Tuesday, May 3, 2011

Italian Zucchini Noodles

Miriam approved.
 So far, the blog's been a little light on the side items. I don't usually care much about side items - I'm in it for the meat. However, I was making a pot roast on Monday, which has the most boring recipe possible. It is literally "Put a chuck roast in a crockpot on low for 10 hours with some beef stock, salt, pepper, and garlic powder." I took the opportunity to try out a recipe idea that I'd been thinking about for a while, and it turned out well. (By that, I mean that it got the thumbs up from Miriam)

The majority of the reason I wanted to try this was as a test run for zucchini noodles. Spaghetti squash is fine, but it doesn't necessarily work for every application. I'd read somewhere that you could use a julienne peeler to easily cut zucchini into noodles, which was all the excuse I needed to buy yet another small kitchen gadget.

If you don't have a julienne peeler, you could cut the noodles with just a knife, a cutting board, and a lot of patience. I suspect that if you do it that way once, though, you'll be a lot more interested in the julienne peeler for the next time.

I actually only used three of the zucchini, but they vary in size, so you might want to use all four.

3-4 zucchini
2 cloves of garlic
3 sun-dried tomato halves
1 tsp dried basil
1 tbsp balsamic vinegar
salt to taste


Julienne Peeler (Highly recommended)
Large bowl

Before you start cutting the zucchini, fill a large pot about half full of water and put it on the stove to boil.

Cut the zucchini into julienne strips. If you have a julienne peeler, it's really simple. you just peel the zucchini over and over again, and the strips come off. If you're doing it with a knife, it's going to take a lot longer. You need to cut each zucchini into strips that are 1/8 inch square, and run the length of the zucchini.

This is what you're trying to do.
Put the zucchini into the pot of boiling water, and let it cook for about two minutes. The water will probably stop boiling when you put the zucchini in, and it may not get back up to a boil before the two minutes runs out. That's OK, just leave the pot over high heat while the zucchini is cooking.

Use a bigger pot than I did. Ideally, the zucchini should have a lot more room than that.
When the two minutes is over, transfer the zucchini to a colander, and start running cold water over it. You need to get the temperature of the zucchini down quickly so that it stops cooking before it turns to mush. You can stop running the water over it when the zucchini is cool to the touch. Let the zucchini sit and drain in the colander while you prepare the other ingredients.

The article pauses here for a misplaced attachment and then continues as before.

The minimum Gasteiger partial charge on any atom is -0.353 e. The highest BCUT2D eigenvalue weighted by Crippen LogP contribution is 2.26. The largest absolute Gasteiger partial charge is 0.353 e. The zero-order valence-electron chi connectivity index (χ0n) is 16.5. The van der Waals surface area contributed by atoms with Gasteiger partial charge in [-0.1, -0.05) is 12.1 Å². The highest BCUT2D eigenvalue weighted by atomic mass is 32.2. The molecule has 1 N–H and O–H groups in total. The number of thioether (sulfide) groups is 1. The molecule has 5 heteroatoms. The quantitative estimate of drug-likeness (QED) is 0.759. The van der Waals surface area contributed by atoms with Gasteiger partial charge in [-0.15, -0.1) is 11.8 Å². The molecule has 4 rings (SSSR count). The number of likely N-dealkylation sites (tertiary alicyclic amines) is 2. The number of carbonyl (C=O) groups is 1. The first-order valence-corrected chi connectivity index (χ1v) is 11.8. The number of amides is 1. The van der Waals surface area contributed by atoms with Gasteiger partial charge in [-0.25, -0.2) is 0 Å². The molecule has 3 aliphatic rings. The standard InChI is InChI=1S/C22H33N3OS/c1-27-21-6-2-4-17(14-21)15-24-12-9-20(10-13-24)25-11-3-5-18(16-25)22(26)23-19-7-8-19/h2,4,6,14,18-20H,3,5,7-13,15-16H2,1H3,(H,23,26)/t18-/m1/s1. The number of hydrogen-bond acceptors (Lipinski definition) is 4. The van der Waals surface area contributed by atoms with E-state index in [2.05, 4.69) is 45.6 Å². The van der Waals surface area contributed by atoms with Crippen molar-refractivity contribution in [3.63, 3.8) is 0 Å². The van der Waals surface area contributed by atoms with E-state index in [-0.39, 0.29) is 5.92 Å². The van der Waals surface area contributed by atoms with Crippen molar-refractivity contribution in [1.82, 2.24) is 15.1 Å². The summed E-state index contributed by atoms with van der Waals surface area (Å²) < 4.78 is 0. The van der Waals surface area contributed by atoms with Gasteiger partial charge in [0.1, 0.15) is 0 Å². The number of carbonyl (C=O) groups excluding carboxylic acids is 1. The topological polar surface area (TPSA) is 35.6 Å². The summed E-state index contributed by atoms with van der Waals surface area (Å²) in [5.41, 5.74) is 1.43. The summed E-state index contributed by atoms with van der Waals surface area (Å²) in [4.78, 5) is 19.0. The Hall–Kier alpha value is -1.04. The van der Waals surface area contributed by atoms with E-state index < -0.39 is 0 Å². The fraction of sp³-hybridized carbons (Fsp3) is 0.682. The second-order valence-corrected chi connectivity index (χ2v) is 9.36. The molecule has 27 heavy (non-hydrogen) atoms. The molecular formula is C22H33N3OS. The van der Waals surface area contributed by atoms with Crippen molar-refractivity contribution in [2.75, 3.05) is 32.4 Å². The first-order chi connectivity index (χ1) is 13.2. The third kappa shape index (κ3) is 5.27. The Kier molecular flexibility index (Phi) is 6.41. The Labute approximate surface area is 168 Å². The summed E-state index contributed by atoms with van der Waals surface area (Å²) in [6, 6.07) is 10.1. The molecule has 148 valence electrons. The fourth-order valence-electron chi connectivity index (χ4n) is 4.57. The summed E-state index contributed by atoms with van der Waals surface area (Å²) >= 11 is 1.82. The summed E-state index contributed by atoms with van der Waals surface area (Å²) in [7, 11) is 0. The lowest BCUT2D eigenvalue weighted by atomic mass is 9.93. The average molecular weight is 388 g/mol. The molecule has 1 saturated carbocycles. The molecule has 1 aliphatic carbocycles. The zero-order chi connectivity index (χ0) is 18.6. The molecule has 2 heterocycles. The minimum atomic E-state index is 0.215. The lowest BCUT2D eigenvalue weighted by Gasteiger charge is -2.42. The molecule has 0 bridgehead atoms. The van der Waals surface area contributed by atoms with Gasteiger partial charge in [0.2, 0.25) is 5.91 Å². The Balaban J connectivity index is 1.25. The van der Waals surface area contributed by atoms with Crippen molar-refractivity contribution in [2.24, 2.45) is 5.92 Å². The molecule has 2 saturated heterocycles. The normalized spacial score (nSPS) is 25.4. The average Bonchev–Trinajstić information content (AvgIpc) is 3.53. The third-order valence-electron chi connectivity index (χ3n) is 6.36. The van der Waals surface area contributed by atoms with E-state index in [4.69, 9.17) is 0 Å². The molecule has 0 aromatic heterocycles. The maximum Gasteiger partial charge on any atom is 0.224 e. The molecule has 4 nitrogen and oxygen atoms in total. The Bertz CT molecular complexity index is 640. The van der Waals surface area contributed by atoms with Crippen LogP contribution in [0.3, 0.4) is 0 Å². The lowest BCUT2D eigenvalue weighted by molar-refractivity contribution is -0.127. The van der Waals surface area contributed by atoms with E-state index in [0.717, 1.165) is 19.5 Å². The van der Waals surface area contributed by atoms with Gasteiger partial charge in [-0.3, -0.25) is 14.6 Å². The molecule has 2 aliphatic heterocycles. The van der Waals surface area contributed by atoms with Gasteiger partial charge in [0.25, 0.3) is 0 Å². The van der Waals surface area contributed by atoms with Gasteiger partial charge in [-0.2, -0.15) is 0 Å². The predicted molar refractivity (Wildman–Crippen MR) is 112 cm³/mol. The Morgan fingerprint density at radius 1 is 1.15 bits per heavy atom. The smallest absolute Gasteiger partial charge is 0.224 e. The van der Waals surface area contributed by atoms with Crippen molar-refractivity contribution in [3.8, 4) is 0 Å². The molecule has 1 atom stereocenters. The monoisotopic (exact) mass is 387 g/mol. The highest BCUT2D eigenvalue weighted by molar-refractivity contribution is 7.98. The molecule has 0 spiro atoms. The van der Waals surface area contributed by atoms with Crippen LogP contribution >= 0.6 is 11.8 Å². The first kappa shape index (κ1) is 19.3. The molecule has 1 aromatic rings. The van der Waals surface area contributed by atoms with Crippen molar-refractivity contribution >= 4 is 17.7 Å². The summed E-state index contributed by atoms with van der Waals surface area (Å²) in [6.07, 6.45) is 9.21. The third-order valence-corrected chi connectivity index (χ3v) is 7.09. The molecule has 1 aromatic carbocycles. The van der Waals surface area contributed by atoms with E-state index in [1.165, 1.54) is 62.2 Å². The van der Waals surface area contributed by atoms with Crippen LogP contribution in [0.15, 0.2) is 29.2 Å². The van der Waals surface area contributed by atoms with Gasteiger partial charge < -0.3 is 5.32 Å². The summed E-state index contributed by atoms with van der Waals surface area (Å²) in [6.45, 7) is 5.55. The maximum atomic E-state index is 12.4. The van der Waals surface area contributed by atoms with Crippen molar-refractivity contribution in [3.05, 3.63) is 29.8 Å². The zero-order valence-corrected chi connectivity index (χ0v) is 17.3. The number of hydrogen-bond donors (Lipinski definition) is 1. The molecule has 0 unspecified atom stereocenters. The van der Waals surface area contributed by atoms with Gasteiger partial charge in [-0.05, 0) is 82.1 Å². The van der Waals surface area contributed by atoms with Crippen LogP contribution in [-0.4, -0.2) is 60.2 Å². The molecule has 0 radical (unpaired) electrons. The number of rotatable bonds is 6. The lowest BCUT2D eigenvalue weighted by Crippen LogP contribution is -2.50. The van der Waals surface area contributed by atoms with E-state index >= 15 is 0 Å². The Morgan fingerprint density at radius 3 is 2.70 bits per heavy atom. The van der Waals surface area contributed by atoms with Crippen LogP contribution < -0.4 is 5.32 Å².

I used sun-dried tomatoes that were packed in a jar with some olive oil, garlic, and other spices. I definitely recommend using something similar if you can find it. The spices on the tomatoes worked well in the finished dish. My jar of tomatoes contained tomato halves, and I used three of the halves. If your tomatoes are cut into smaller pieces, just estimate. Chop the tomatoes into 1/4 inch pieces.

Mince 2 cloves of garlic as finely as you can.

I find it easiest to smash the garlic with the side of a chef's knife first.
Then just start chopping the garlic mush until it's almost a paste.

Add the zucchini, garlic, and tomatoes to a large bowl. Add 1 tsp dried basil and 1 tbsp balsamic vinegar to the bowl and toss everything together. Add salt to taste. Serve cold.

  • The measurements on this recipe aren't super strict. You can play with the quantities to add more of what you like, and less of what you don't.
  • Let the zucchini drain well, or your dish will be waterlogged. I actually put them in my salad spinner because I was impatient about waiting for them to drain in the colander.
  • If you like olives, this recipe is a good chance to use them.
  • You'll probably want to add a generous pinch or two of salt, because most of the ingredients in this are either sweet or neutral in flavor.
  • If you can, let this recipe sit in the fridge for a few hours before you serve it. The flavor improves as everything meshes together.

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